Troublesome wave patterns interrupted log loading at Eastland Port last month leading to lower than forecast throughput.

This June 225,266 tonnes of wood was loaded onto 10 log vessels falling short of the expected 280,000 tonnes.

While in port two ships experienced lengthy loading delays, and a third ship was unable to berth.

Eastland Port general manager Andrew Gaddum says poor weather and disruptive wave patterns can impact vessel and staff safety.

“The key problems are long action waves within the port affecting vessel motion and as a result putting high loading pressure on mooring lines. We have a new mooring system being trialled over the next few months and we’re hopeful this will help to alleviate some of these issues.”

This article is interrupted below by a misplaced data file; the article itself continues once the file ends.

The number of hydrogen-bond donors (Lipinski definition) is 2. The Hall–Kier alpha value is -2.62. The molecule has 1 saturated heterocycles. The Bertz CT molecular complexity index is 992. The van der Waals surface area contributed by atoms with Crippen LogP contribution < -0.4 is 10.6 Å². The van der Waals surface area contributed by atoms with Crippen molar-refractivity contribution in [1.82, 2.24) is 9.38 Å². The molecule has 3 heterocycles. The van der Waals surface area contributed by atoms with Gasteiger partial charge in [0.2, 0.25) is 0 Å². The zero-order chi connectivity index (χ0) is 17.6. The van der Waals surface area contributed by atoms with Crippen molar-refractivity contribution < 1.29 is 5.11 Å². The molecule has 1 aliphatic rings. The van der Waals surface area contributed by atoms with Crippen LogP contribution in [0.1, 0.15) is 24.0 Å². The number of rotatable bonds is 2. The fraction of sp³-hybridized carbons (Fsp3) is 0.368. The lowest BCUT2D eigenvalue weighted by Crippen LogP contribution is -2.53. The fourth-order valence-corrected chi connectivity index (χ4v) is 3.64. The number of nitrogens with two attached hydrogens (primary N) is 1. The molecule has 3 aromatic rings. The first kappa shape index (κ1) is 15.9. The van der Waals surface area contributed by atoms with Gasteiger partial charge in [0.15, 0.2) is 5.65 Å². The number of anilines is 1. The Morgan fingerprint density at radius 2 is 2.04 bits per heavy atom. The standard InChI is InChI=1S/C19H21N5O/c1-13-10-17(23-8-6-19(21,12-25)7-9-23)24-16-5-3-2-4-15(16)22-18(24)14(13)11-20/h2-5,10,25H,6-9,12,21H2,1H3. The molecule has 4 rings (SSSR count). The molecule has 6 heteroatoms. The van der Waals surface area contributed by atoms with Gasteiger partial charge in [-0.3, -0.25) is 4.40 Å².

The Milau Bulker was moved out of port for two days.  Coria Bay experienced 24 hours loading delay as the port monitored the dangerous waves and swell. A third ship didn’t berth because of the setbacks with the first two.

Mr Gaddum says the wave patterns are not uncommon this time of year. “As the weather turns to the south we experience issues of this nature.”

Meanwhile, Eastland Port’s cart-in rates were lower than usual for some days during June as a result of flooding around the East Cape.

Normally, around 12,000 tonnes of logs are brought in each day. There were five days where cart-in rates dropped to less than 8000 tonnes and two days where less than 2000 tonnes was brought in.